How did this happen? Once again I fell into that trap of thinking, “Oh that’s too simple. People know how to make that.” And that’s true, but hey, who knows? Every method has its own little tricks and quirks to it. In fact, what started this was my husband showing me this image from Handle the Heat that’s been floating around social media:

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Now there’s science I can get behind! Why didn’t I do this as my science experiment for PJAS in grade school?

Joe asked about the chocolate chip cookies I make, and I told him that my recipe was a combination of several of those variables, except that I rarely chilled the dough for a whole day. Maybe he was just trying to get a batch of chocolate chip cookies, but he asked me to try it out of curiosity.

I did, and the flavor was amazing, but found that the first batch didn’t spread out as much as I’d prefer. So for the next go-round, I rolled the soft dough into a log, wrapped it in parchment, and then chilled it. Instead of rolling or dropping/flattening the cookies, I cut half-inch slices off of the dough log, ensuring even thickness and less spreading.

And lo, it was the perfect chocolate chip cookie. I doubt the ingredients are much different than yours, but I think the method here makes all the difference.

CCL’s Most Favorite Chocolate Chip Cookies

  • 2 cups all purpose flour
  • 3/4 tsp. salt
  • 1/2 tsp. baking soda
  • 6 oz. unsalted butter, melted
  • 1 cup brown sugar
  • 1/2 cup granulated white sugar
  • 2 tsp. vanilla extract
  • 1 whole egg and 1 egg yolk
  • 1/2 cup semi-sweet chocolate chips
  • 1/2 cup milk chocolate chips

Sift the flour, salt, and baking soda together in a bowl and set aside.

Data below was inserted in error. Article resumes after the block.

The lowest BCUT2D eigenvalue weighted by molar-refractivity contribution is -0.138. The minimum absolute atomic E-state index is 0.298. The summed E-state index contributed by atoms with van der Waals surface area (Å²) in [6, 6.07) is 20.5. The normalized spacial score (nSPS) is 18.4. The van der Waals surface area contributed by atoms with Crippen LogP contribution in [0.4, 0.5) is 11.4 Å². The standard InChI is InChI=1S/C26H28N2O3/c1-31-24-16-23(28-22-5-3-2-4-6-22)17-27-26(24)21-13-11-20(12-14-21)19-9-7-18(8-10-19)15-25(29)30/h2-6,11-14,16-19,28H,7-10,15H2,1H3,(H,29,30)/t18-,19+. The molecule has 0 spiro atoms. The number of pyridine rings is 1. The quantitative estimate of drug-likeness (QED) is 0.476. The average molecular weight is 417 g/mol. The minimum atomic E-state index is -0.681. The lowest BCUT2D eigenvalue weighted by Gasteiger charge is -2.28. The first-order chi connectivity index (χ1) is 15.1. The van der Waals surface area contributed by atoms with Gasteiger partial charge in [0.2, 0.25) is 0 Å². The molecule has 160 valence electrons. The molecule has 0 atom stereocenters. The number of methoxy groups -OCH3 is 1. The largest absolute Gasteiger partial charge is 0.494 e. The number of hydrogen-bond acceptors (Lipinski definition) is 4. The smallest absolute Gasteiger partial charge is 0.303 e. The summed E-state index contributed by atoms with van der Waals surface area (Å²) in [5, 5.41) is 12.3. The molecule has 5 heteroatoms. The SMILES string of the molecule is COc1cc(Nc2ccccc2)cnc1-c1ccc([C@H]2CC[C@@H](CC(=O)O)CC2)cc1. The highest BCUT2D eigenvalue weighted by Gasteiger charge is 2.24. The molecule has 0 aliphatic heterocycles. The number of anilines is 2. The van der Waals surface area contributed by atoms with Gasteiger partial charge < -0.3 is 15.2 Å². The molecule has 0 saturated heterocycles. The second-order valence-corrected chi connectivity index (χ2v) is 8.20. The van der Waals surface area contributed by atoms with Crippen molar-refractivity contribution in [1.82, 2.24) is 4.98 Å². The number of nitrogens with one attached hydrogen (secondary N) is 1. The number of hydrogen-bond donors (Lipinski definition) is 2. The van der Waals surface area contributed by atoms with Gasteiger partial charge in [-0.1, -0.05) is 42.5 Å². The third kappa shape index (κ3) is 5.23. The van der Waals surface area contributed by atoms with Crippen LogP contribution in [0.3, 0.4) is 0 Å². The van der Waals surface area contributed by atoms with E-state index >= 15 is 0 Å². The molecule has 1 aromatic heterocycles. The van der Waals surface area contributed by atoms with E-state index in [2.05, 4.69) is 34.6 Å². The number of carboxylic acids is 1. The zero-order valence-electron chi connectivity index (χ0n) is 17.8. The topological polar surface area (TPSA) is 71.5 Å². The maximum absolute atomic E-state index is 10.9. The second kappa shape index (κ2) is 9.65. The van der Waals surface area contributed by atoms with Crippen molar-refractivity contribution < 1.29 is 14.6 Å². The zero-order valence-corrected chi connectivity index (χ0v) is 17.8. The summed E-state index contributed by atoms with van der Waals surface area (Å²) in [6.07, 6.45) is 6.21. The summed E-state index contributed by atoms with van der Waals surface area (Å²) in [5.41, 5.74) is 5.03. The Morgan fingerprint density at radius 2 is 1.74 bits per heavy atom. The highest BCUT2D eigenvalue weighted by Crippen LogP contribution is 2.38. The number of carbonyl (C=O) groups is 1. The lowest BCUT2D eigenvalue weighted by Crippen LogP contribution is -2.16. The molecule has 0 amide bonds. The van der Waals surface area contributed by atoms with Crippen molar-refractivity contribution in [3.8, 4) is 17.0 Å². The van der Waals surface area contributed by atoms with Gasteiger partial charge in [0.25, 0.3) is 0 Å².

In a large mixing bowl or a stand mixer, combine the sugars and melted butter and beat until well mixed and slightly thickened. Add the egg, egg yolk, and vanilla to this mixture and beat until thick (2-3 minutes).

Add the dry ingredients to the wet and mix just until combined.

Mix in the chocolate chips.

Scoop the soft dough onto a large piece of parchment paper and form it into a 12-13 in. log. Roll the dough up in the parchment and refrigerate for 24 hours.

To bake, preheat the oven to 325 degrees, and then use a sharp knife (those chocolate chips are chilled and hard now) to cut the dough log into 1/2 in. slices. Place the cookies on a parchment-lined sheet pan about 2 in. apart and bake for 16 minutes or until golden around the edges.

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They’ll bake more evenly, no spreading, no fuss. Just delicious chocolate chip cookies. Now stop reading and get baking!

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A Note on Norman Scribner

23 Mar

The “Tuba Mirum” section from Mozart’s Requiem begins with a series of solos, with tenor and alto solos back-to-back. A little too timidly, I explained that I wanted to audition for both vocal parts. Norman Scribner raised his eyebrow at me looking unconvinced, but prepared to play the passage I’d marked.

Norman at the piano.

Norman at the piano.

I was in the hall at St. Alban’s Episcopal Church in Washington, DC, auditioning for the Choral Arts Society of Washington. After finishing grad school, I finally had some free time in the evenings after work, and wanted to get back to singing in some way. I missed singing with other people. I hadn’t auditioned for anything since college and felt completely out of practice. I’d torn our townhouse apart looking for sheet music and cursed myself for having no idea where any of it had gone. The Requiem was the only appropriate piece of music I even had in my possession to use for a choral audition.

Maestro Scribner gave me a few bars to get a sense of the pace he was playing, and offered another lift of his eyebrow to cue me in. Fortunately the tenor solo came first, giving me a chance to ease into my voice and calm my heart rate. I made a quick jump at the end of the tenor solo into the alto part, and I knew I’d won him over as a rather sly grin made its way across his face.